Aging Horse

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Aging Horse

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  • Senior horse swollen knee
  • Swollen joints in a 20 yr old horse

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    06-30-2007, 03:28 PM
Aging Horse

I have a twenty-one year old ex-race horse (thoroughbred) who I've owned for about 2 years now. He has mild arthritis and his two front knees are big (swollen/build up?). He still has a lot of life in him, he loves to gallop and jump with me, although he takes his time going down hill on trail rides and sometimes seems to toss his head in pain or drag his hooves/limp. He also has a very swayed back. Currently I use cold-aloe-gel on his knees and I feed him senior feed, electrolytes, joint supplements, and treats of course and I ride him with an english saddle and support boots, plus I only weigh 100 lbs. I know that there will be a day when I must put him out to pasture but currently he still seems to love galloping on trail rides with his ears perked up and his head high, but I was just wondering if anyone had any good suggestions or comments on treatments or ideas that they'd use to keep a good old horse in good health? Also if there was anything I should know about riding old horses. (I bought him because his previous owner was 250lbs and everyone at the stables insulted her and shunned her for riding Jake because they said it was to much weight to be pounding on his old back and legs.) Thanks!! :)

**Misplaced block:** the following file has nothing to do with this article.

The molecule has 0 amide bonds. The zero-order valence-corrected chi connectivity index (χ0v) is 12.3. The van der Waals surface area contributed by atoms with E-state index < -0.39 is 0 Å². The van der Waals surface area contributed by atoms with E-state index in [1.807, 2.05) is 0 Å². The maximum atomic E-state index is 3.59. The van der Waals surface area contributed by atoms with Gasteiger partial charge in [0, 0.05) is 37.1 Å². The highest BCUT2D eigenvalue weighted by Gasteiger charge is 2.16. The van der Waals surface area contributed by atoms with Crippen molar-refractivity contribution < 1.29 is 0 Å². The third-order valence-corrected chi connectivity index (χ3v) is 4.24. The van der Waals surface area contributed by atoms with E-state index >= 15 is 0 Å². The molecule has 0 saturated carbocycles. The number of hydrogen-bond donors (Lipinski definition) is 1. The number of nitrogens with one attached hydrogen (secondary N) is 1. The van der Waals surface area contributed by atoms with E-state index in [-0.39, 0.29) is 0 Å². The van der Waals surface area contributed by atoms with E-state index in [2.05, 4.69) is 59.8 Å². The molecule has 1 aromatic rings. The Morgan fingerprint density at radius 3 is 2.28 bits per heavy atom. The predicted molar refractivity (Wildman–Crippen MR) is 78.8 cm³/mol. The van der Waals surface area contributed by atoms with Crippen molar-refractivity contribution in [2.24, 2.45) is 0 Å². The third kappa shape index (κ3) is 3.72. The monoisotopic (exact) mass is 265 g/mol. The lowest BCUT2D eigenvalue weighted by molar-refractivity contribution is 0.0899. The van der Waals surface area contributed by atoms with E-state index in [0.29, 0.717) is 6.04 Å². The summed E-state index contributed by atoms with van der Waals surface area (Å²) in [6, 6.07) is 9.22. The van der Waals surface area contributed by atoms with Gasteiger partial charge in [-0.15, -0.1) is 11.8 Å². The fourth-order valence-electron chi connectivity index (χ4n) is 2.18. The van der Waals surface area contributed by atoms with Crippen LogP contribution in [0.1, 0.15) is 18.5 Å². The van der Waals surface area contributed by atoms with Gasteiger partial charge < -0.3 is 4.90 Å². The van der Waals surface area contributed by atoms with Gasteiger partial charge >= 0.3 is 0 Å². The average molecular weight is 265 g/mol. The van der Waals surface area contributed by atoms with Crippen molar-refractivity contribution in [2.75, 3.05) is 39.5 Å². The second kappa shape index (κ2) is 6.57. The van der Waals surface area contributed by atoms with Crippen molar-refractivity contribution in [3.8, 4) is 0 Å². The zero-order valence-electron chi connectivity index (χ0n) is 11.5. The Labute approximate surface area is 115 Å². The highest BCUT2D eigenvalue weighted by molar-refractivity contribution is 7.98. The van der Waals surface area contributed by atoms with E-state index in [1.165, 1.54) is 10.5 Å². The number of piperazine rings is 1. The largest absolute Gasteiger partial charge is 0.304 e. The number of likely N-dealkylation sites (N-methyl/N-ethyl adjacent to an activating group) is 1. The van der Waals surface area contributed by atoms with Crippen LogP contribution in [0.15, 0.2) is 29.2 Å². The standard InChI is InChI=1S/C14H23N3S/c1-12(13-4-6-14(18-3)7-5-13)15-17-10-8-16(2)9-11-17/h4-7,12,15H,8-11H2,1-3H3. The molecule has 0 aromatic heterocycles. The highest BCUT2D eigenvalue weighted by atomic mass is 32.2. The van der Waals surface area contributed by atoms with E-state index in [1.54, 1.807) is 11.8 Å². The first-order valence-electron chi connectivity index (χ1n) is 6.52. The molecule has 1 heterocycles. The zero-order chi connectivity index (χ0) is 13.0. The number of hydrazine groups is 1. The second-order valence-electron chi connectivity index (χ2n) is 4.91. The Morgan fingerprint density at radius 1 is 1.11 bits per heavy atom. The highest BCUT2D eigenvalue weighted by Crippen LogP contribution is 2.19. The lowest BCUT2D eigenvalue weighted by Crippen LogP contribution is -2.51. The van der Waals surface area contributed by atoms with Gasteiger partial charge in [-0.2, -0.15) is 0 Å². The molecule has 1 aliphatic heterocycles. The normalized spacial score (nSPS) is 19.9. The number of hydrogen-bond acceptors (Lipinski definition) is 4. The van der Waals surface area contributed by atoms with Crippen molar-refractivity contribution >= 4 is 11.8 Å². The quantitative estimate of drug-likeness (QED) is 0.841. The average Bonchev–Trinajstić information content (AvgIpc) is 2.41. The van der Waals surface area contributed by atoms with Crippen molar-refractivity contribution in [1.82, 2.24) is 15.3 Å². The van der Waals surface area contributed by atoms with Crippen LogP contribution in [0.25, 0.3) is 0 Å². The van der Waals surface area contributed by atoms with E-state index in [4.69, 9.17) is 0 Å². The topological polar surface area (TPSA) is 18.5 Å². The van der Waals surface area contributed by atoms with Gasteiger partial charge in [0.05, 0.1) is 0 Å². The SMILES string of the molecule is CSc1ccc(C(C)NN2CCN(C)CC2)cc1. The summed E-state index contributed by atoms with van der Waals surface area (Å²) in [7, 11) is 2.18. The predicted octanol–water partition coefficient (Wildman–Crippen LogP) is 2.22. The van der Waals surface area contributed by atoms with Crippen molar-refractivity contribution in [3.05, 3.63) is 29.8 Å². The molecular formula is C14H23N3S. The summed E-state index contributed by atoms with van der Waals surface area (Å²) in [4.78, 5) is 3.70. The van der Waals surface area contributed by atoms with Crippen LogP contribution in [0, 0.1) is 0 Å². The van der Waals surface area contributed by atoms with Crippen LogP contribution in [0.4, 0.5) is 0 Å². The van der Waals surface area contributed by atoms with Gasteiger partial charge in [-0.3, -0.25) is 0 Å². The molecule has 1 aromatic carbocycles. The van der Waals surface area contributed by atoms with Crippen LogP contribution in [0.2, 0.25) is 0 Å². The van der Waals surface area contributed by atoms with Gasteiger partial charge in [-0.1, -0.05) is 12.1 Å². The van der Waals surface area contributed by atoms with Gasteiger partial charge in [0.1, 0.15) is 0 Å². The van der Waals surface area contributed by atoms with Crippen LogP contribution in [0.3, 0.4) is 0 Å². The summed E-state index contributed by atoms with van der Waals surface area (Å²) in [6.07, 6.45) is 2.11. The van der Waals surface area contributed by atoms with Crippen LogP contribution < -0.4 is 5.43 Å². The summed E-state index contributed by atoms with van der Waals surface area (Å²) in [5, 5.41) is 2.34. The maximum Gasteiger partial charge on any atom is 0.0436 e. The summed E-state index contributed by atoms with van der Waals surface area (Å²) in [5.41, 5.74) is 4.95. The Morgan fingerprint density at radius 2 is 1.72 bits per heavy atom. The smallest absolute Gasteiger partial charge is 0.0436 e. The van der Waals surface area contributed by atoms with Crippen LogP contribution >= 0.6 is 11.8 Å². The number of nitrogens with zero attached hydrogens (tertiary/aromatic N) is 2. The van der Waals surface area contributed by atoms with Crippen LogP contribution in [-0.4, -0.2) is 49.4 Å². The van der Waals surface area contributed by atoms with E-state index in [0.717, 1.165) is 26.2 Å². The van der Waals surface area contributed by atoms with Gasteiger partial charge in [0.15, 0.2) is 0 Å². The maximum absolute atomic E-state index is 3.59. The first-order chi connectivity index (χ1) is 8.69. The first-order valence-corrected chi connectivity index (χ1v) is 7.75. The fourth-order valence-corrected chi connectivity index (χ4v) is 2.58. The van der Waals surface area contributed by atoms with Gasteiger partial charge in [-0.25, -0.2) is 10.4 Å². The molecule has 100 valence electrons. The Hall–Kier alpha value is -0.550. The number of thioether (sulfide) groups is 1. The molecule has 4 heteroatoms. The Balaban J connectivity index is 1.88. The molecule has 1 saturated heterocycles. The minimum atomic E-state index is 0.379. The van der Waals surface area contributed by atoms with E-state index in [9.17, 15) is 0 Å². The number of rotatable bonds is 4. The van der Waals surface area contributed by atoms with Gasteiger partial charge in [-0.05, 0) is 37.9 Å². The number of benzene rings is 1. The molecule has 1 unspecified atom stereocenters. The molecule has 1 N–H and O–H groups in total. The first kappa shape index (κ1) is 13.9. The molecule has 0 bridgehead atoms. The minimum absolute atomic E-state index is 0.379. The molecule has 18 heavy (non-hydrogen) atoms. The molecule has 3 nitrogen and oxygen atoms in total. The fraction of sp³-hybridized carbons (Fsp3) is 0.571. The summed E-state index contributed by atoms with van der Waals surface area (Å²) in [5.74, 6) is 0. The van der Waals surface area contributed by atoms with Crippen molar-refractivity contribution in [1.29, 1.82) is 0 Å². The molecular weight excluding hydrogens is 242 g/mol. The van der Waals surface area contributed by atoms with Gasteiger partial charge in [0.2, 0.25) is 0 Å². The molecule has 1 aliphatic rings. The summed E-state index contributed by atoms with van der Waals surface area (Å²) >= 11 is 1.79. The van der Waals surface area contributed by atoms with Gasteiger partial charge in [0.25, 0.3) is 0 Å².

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    06-30-2007, 06:04 PM
I have an older horse as well.

Firstly, are you jumping/riding with his knees being swollen?

What supplements are you feeding? What type of grain and how much? Is he over weight? What type of riding do you do?
    06-30-2007, 07:17 PM
aging horse

Not show jumping, just once or twice over logs and creeks while trail riding. I’m only trail riding currently; in the LA Hollywood Mountains so rarely are the trails completely flat. I give him Platform Joint Formula, Platform’s “Complete Electrolyte”, and Maxum Crumbles (vitamins, minerals, and amino acids). He’s not over weight and he’s fed hay twice daily and about half a bucket of senior feed with the supplements every other day after I ride him in the morning.
    07-01-2007, 06:01 PM

I have a 20 year old that is fit enough to be ridden but has white line deciese so can't be any longer.

There are plenty of things you can do to help him. Do you feed oil in his daily feed? If not, you can either use cod liver oil or you can use sun flower oil (the type you buy in the supermarket). I was told by a equine homeopathic vet that sunflower oil is as good as cod liver on a regular bacis.

Have you tried magnetic boots/rug, they are a little pricey but I have seen great results with my 3 horses (none are spring chickens anymore)

There are many suppliments you can try and see which is best for your horse. Have a look at , if you can't see what you are looking for send them an e mail they are great. I use the english ladies regularly, they really know their stuff

Riding is good for most older horses, it keeps the artthritis at bay a lot. If my older boy didn't have the problems with his feet I would still be riding him

Good luck

    07-01-2007, 06:13 PM
Oh, the one other thing I have found with my lad is senior feeds are great, but a vetran supliment is better with a normal feed not a senior. I have found my lad is doing much better on it (you never know what they put in feeds unless they are great feed suppliers.